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From: Steven Ross (spreadsort_at_[hidden])
Date: 2021-11-24 03:05:17

On Wed, Jan 29, 2020 at 9:21 PM Malte Skarupke via Boost
<boost_at_[hidden]> wrote:
> > Francisco Tapia, fjtapia_at_[hidden] wrote:
> > In addition to all this, I would like to express my discomfort at having to
> > waste my time, which, as I said before, is very scarce, in repeating a
> > test, which does not contribute anything, because it has not followed any
> > of our recommendations.
> I'm sorry as well that you had to waste your time, but I also don't know what I could have done here... I wasn't on the mailing list at the time and didn't see those recommendations until you just pointed them out to me. But a simple "hey, I think we already looked at this a year ago and here is a link to that discussion" would have been perfectly fine.
> Alternatively, if you are having a discussion about one of my algorithms, include me in the discussion. I would have loved to have known about the discussion when it first happened.
> So, having now finally heard your recommendations, here are my responses:
> > It looks like ska_sort is a radix sort designed mostly for the best-case,
> > and that if you feed it the alrbreaker or binaryalrbreaker distributions it
> > will perform poorly (though not as poorly as radix implementations with no
> > fallback or that fallback to insertionsort).
> I can try to optimize more for these cases. I did of course handle those cases without degrading performance too much (and when sorting containers I skip shared prefixes to make this less likely) but I didn't try at all to optimize this. I didn't think that these were common cases, so I figured "just make sure performance doesn't degrade too much" would be enough. If you happen to remember, do you know what spreadsort does for cases that are traditionally really bad for radix sort? Maybe I can use the same optimization.

Sorry, this whole email chain was filtered by gmail for some reason,
until I made a related search.

What you're looking for is the get_min_count function in spreadsort,
the main part that makes it unique. The source is in here:
If a bucket has less than this size, it will use comparison-based
sorting (or skip it if size < 2), using std::sort or pdqsort, which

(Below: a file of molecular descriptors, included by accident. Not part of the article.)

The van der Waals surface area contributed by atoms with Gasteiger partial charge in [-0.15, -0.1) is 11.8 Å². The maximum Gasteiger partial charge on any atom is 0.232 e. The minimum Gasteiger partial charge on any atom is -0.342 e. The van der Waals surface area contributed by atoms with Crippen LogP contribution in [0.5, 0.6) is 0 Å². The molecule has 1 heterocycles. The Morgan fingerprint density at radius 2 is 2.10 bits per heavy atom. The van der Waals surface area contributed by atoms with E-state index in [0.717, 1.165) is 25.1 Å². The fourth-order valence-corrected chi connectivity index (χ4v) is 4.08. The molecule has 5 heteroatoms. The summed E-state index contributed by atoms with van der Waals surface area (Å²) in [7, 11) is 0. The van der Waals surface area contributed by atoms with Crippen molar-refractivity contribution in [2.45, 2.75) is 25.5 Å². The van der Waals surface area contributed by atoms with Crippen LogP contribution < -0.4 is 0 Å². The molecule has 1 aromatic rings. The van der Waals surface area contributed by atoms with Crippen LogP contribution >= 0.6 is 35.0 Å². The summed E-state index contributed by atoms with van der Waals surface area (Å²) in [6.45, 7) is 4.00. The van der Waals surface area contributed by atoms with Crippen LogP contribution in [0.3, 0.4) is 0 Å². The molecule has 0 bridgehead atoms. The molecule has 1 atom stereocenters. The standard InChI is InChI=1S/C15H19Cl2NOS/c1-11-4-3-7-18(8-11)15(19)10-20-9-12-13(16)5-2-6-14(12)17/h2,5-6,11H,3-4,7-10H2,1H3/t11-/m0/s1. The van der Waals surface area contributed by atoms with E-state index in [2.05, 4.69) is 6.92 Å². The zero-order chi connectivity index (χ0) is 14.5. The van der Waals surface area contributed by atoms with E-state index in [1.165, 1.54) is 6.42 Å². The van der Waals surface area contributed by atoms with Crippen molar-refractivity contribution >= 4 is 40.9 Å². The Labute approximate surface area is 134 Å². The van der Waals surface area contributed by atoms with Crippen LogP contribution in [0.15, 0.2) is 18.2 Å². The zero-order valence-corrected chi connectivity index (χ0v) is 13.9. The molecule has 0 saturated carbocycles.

are very fast with N < 1000, and provide O(Nlog(N)) worst-case
performance. If it has more elements than this size, it will recurse
again with radix sorting. There is a special case if it can complete
with 1 final radix iteration.

The logic is explained here:

It is really easy to beat spreadsort's performance on evenly
distributed random data if you simplify this step, but that sets your
code up for doing much worse than comparison-based sorting on certain
distributions. In fact, you can do this with spreadsort by tweaking
its constants:

Some particularly nasty distributions you might want to try:

I'd be happy to take enhancements to spreadsort itself if you can
demonstrate they improve the overall performance.

> > It is not possible to pass a part of the library to C++17 and another part
> > to remain with C++11. Passing it all to C++17 means leaving out many people
> > and many companies, and that goes against the spirit of the library which
> > is to reach as many users as possible.
> Can you elaborate on that? Why is this not possible? Is there anything I can do to help? For example I could remove the ska_sort.hpp include from the common boost/sort/sort.hpp header. That way anyone who includes that header will continue to compile with C++11, and to get ska_sort you would have to directly include boost/sort/ska_sort/ska_sort.hpp.
> > 2.- The algorithm has not implemented worst-case control, nor when all
> > elements are the same or are ordered, as it was indicated in February.
> It looks like spreadsort handles both of these by essentially doing std::is_sorted() on the input before doing any other work. I wouldn't want to do that in ska_sort because it slows down all the partially sorted cases to first have to do this check. But if you want, I can add an overload:
> template<typename It>
> void ska_sort_check_sorted(It begin, It end)
> {
> if (!std::is_sorted(begin, end))
> ska_sort(begin, end);
> }
> With that overload it would be up to the user to decide if they want this check or not. They could either call this overload or ska_sort directly. But I still would prefer to not do that. My philosophy on this follows iammilind's response on this stack overflow question:

It also uses that loop to find the min and max; which isn't much
faster if you skip the sorting check. Finding the min and max help
substantially to speed up radix sorting on distributions that aren't
random, and make it much harder to construct the worst-case